Blonde Date (2014) is a sweet novella by Sarina Bowen. Bowen uses the Ivy League setting and characters we already met in The Year We Hid Away. The romance is between Katie, one of Scarlet's roommates, and Andy, the guy who lives in the dorm room next door to Bridger. When Katie is looking for a nice guy to bring to a sorority party, Scarlet sets her up with Andy.

The novella is set up in chapters with the alternating perspectives of Katie and Andy. Andy has had a crush on Katie since he first saw her in his Art History class, but it takes a little while for Katie to realize how much she likes him.

I was a little worried at first that I wouldn't like Katie. She seemed overly concerned with appearances and partying, all of which are wholly unrelatable to me. She's focused on dating an upperclassman and an athlete and cannot go dateless to the sorority she's rushing. Fortunately, Bowen almost immediately makes her a more interesting person. She's intelligent, likes to laugh, and is tired of trying to meet everyone else's expectations. She just recently had an incident with an ex of hers where he acted terribly, and she's embarrassed to face him and his friends at the party.

Andy is delightful. He's smart, athletic, funny, compassionate, tall, and he has a great relationship with his sister. There is talk of him being goofy and not confident enough around women, but he seems to have plenty of confidence around Katie. He handles Katie's situation with a nice blend of encouragement and protectiveness without being overbearing.

I don't have much else to say. Blonde Date was short, entertaining, and satisfying. Bowen did a good job of having Katie own her sexuality without shame. Andy and Katie bring out the best in each other. My main wish was that the story could have been longer.

#2 [2017/CBR9] "Sons and Daughters of Ease and Plenty" by Ramona Ausubel

I've been working my way through another book list I found, this latest one being NPR's Best Books of 2016. With over three hundred books, this list is going to keep me busy for quite a while. There are just too many good books out there for me to keep up with. However, I was initially a little unsure of Sons and Daughters of Ease and Plenty (2016) by Ramona Ausubel.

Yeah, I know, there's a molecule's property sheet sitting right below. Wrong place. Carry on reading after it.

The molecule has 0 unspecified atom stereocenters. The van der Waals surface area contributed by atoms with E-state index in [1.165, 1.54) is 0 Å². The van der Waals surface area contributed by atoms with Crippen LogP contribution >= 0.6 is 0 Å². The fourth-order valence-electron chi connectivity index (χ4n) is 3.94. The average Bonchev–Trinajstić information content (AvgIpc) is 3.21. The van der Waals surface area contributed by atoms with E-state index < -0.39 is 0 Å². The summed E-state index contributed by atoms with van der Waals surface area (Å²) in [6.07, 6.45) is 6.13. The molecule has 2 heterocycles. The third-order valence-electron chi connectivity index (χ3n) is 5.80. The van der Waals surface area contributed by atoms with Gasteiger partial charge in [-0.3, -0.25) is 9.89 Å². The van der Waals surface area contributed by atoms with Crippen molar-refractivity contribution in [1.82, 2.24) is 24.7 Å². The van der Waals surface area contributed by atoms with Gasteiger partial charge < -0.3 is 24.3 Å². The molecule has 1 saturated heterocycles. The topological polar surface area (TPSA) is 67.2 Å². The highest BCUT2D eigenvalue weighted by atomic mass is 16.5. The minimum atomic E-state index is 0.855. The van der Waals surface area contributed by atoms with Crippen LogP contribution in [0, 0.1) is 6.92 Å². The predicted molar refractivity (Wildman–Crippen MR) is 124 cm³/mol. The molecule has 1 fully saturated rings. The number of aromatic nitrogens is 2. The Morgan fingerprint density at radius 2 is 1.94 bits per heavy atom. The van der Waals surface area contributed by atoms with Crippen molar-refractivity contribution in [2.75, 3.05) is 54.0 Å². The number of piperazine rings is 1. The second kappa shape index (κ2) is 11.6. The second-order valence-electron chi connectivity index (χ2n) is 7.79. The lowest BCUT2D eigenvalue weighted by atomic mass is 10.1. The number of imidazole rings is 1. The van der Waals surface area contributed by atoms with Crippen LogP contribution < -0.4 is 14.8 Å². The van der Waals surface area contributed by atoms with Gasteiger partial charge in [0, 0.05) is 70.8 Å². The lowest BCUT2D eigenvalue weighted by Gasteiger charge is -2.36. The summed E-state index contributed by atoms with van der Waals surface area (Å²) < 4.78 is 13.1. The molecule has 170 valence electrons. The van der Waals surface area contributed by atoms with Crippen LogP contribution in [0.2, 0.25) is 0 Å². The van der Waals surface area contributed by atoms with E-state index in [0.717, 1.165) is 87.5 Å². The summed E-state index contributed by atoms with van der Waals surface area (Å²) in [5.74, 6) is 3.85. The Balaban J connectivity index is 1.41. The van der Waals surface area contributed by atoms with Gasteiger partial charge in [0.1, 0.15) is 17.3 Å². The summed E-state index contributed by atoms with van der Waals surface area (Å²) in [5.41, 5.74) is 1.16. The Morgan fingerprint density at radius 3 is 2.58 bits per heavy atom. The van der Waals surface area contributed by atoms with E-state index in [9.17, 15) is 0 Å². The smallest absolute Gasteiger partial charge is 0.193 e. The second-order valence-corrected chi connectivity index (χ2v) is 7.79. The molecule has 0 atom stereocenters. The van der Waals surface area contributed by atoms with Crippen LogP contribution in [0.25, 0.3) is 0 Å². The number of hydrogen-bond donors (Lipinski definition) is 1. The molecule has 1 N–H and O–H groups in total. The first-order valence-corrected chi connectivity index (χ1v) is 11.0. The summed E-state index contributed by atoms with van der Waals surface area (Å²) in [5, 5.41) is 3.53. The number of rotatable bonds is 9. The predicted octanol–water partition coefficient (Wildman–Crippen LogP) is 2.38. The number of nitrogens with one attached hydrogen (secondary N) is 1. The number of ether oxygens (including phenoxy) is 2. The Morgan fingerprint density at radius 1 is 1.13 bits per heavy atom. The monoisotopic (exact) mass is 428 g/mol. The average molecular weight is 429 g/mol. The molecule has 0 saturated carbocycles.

The blurb from amazon states:
Labor Day, 1976, Martha's Vineyard. Summering at the family beach house along this moneyed coast of New England, Fern and Edgar—married with three children—are happily preparing for a family birthday celebration when they learn that the unimaginable has occurred: There is no more money. More specifically, there's no more money in the estate of Fern's recently deceased parents, which, as the sole source of Fern and Edgar's income, had allowed them to live this beautiful, comfortable life despite their professed anti-money ideals. Quickly, the once-charmed family unravels. In distress and confusion, Fern and Edgar are each tempted away on separate adventures: she on a road trip with a stranger, he on an ill-advised sailing voyage with another woman. The three children are left for days with no guardian whatsoever, in an improvised Neverland helmed by the tender, witty, and resourceful Cricket, age nine.

Many of the negative reviews of this book complain that the characters are annoying and unlikable, which isn't too surprising given the blurb above. Rich, entitled, and hypocritical people who fall apart at the first whisper of difficulty in their lives are not particularly sympathetic characters. But I downloaded it anyway and began to read. Very early on, I hit a point where I was so impressed by Ausubel's writing that I felt safe. I had no idea where she was going with her story, but I trusted that she could keep it interesting and emotionally engaging. And she did. It's difficult to write characters who make bad, selfish decisions and still make them understandable. I think Ausubel accomplished this.

Sons and Daughters of Ease and Plenty jumps around between time periods and perspectives. The story is centered around the relationship of Edgar and Fern and their three children. We learn of Edgar's and Fern's childhoods as well as the, sometimes surprising, history of the other main characters. I would characterize this book as meandering, exploring how family and experiences shape us. Although there is some urgency brought to the plot with the children at home alone, and wondering about how things could possibly work out, it is more about the journey and an investigation of the characters' lives.

Ausubel has a remarkable ability to keep the big picture in mind while giving us minute details of her characters' motivations. Edgar is fascinating and infuriating. Born feeling guilty for his privilege and wealth, he constantly rants about the coal workers dying for his life of ease. Yet he's oblivious of the many other privileges that are afforded to him, including his wife's sacrifice and work to keep their family going.

"Maybe the girl would care about something along the way--art or history--but it would be pressed out of her slowly until she was nothing but a woman, nothing but a mother." (31)
"Edgar let it be. He did not want to tell his wife that he thought she could amount to more, though he did, because he loved her and because she was smart and because he was blind to so much of the work she did in their home, the invisible structure she built to support five lives." (222)

Edgar is also oblivious to the fact that his wife's money, that he lives off of, was grown on the back of slaves. In addition, his daughter is learning a caricatured version of Native Americans in school, believing that they are some mythical, western story and oblivious to the fact that she is living right where they used to live. What makes Edgar so frustrating, though, is that he is idealistic, but not strong enough to follow through on his convictions. I imagine many of us are like this to some degree, but Edgar's life puts a spotlight on his hypocrisy. As easy as Edgar is to dislike, he still suffers. His life would be so much easier if he could imagine that he had earned such a life (as many people do) and just enjoy it.